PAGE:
Sunday, October 31, 2010

"The Halloween Huckster"

MWAHAHA! Greetings, boys and girls, and welcome to a SPOOKTACULAR edition of…
…okay, I'm going to wear out pretty quickly if I try to keep THAT up for long. But as frustratingly busy as I am, I would be remiss if I did not do a quick Halloween entry here. Of course, the quintessential duck story for the season would be Barks' own "Trick or Treat," an adaption of the cartoon that beats out the source material by a country mile. But let's go for something a little more obscure this time, shall we?

So for four years, from 2005 to 2008, Gemstone released these "Donald Duck Ashcan" mini-comics (10-12 pages) every Halloween (the all-knowing Wikipedia sez that "ashcan comics" were originally books produced for copyright reasons that weren't meant to actually be released, but clearly there has been some slippage there). I don't know how they were distributed, but I gather they were meant to be handed out to trick or treaters. A nice promotional idea--better than Chick tracts any day of the week--though not, obviously, nice enough to keep the company afloat. Alack!

The first three just reprinted widely-available Barks and Rosa material that, except for Rosa's pumpkin-carving story, was only very tenuously connected to Halloween. Number four is much more interesting, however, for featuring the only US printing of a Marco Rota story, making it something of a collector's item (not that it's hard to find or expensive when you do).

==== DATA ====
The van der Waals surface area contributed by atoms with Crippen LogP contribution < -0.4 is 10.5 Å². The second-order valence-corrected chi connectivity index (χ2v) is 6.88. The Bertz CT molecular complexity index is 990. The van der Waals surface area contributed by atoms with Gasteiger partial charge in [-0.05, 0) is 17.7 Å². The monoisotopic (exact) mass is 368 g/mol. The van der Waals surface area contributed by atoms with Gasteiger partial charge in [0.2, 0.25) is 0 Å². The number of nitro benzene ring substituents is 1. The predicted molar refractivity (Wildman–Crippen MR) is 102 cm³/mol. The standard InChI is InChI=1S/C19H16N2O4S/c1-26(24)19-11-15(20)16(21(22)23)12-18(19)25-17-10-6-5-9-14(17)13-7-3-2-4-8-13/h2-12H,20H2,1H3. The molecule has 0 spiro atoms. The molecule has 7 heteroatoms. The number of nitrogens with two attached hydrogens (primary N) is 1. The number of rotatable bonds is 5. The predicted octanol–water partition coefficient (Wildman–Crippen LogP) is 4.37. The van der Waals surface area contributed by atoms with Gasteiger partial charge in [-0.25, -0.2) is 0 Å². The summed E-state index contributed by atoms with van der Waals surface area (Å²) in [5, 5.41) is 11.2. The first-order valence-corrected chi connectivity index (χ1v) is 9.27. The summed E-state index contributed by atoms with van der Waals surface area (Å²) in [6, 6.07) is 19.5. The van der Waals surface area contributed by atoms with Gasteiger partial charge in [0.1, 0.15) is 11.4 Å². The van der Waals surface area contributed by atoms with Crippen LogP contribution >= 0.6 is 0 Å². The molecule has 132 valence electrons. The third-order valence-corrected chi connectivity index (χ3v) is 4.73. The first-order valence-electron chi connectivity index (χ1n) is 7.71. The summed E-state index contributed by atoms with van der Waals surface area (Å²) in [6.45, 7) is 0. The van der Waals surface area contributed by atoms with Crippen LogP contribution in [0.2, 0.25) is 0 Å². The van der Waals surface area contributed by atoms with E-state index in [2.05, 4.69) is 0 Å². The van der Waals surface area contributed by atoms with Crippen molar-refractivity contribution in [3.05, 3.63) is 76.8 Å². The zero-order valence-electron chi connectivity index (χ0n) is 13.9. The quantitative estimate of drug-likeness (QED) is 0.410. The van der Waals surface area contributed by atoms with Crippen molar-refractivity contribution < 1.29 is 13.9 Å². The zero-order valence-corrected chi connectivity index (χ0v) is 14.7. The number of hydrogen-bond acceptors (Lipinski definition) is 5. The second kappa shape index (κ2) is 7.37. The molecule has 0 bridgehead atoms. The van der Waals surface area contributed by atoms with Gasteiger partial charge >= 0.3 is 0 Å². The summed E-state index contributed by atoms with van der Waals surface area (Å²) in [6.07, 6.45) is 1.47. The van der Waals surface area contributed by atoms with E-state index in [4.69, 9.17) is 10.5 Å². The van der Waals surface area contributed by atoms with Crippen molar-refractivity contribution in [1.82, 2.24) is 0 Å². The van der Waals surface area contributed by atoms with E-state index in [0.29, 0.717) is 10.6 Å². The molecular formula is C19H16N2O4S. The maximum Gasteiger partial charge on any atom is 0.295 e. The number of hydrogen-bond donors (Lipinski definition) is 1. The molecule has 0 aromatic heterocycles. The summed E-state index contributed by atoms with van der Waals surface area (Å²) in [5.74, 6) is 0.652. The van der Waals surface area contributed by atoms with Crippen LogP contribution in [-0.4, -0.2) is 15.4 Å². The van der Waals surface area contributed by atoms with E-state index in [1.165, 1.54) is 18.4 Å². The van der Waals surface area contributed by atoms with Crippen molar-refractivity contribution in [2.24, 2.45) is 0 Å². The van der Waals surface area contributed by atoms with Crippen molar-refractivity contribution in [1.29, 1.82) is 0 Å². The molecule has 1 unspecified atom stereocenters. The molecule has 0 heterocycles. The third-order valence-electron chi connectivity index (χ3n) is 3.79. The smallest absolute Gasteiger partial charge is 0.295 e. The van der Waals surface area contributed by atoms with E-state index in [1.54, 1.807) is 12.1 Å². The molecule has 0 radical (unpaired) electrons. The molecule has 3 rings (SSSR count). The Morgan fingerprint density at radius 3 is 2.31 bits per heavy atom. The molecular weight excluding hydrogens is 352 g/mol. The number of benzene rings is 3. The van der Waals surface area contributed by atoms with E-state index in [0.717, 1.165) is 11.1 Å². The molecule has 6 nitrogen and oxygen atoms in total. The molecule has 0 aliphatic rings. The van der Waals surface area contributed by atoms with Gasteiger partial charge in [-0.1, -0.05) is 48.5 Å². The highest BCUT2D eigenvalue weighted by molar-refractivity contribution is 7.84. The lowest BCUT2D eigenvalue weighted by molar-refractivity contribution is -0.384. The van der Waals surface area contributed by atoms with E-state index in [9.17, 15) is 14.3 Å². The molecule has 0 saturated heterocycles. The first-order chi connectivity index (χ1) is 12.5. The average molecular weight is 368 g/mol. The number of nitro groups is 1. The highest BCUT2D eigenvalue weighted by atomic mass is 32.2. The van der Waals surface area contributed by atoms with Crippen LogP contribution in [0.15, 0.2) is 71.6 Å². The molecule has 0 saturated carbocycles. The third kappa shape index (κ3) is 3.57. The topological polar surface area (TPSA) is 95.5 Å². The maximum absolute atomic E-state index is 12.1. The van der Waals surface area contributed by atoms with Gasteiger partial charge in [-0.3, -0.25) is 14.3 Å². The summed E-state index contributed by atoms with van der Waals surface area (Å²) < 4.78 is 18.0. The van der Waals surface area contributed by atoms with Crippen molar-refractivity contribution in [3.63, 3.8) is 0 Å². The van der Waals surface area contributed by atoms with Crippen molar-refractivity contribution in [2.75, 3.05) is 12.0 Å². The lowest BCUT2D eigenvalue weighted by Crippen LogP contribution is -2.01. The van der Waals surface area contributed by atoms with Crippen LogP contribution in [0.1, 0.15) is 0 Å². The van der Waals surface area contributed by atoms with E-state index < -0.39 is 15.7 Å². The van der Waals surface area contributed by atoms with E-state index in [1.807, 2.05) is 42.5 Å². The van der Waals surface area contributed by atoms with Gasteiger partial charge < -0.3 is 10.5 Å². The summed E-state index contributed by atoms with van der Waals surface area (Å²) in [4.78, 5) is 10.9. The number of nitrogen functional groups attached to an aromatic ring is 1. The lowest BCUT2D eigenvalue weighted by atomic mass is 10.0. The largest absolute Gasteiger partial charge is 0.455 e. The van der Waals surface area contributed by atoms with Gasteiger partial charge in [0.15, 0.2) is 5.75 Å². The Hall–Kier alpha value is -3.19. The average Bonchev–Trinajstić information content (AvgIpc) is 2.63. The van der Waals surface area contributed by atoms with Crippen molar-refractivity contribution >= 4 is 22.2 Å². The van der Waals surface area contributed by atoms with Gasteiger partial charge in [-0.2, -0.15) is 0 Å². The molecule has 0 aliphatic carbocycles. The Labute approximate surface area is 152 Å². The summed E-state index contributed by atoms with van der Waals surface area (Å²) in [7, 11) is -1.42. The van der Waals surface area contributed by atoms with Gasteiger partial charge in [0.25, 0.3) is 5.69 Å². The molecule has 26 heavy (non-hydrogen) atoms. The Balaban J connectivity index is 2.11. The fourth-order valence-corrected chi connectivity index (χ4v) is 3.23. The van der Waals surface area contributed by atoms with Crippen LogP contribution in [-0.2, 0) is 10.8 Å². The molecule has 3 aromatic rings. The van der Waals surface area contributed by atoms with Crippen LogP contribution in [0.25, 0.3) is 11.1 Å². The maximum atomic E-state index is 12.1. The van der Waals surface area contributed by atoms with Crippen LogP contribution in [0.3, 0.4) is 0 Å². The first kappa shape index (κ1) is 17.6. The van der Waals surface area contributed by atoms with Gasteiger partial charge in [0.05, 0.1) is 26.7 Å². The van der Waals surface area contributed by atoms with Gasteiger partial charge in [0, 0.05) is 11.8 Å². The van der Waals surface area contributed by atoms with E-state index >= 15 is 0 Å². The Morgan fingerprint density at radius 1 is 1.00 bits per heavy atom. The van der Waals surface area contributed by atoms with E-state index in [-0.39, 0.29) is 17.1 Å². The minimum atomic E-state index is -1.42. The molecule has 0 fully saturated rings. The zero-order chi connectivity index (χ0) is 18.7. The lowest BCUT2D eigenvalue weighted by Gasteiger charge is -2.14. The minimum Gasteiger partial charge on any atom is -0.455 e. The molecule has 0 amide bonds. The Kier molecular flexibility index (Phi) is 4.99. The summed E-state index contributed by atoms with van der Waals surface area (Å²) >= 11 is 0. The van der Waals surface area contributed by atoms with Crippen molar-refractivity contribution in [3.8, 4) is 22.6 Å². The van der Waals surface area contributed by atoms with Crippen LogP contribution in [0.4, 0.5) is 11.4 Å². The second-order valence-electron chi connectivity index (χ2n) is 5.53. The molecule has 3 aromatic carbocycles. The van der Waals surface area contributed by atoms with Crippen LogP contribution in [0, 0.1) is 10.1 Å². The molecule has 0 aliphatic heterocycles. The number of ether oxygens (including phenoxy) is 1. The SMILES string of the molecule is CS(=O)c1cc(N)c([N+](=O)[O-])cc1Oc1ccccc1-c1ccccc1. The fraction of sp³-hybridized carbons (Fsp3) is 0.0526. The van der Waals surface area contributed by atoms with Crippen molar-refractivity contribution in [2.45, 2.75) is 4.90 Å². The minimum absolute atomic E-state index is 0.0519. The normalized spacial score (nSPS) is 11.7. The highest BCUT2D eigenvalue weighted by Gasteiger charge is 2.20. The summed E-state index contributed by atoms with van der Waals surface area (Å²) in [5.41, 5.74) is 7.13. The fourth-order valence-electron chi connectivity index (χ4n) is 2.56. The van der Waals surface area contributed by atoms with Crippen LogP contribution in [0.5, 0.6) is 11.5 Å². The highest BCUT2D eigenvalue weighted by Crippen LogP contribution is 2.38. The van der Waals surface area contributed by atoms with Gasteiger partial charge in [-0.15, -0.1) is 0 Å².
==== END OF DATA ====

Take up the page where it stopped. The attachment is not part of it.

I didn't necessarily expect a lot from "Halloween Huckster"--I generally find that I prefer Rota's longer-form stories, and the title and inducks-stated premise--"Donald meets a door salesman who sells Halloween gear"--didn't make it sound like much, at least to me.

But sometimes we are pleasantly surprised! "Huckster" turns out to be a pretty great little tale that does a good job at capturing the Halloween spirit! Wooooo!

So Donald's at home, feeling jaundiced about Halloween, when this guy comes calling:

See, you don't feel too hopeful at this point, because you get the impression that the story is just gonna be one long gag about how annoying and persistent the salesman is. You're wrong, though--after only a small amount of jiggery-pokery, Donald is sold.

The above might remind you a bit of the quick-change artist in "Big-Top Bedlam"--a comparison that will gain significantly more currency as the story progresses.

Anyway, that's when it really starts to get interesting.

Donald and the salesman end up teaming up for some All-Hallows'-Eve mischief--and they make a good team, too. Stories where Donald actually teams up with another character on an equal basis are always appealing, because it isn't very common. But it happens here, and it works very well.

(And isn't Donald just so gosh-darn cute in his witch hat and vampire fangs?)

See? They KILL a guy! Or so I assume. That's what the bulk of the comic consists of--not much in the way of plot; just a lot of dashing around and inflicting all kinds of havoc. As it should be!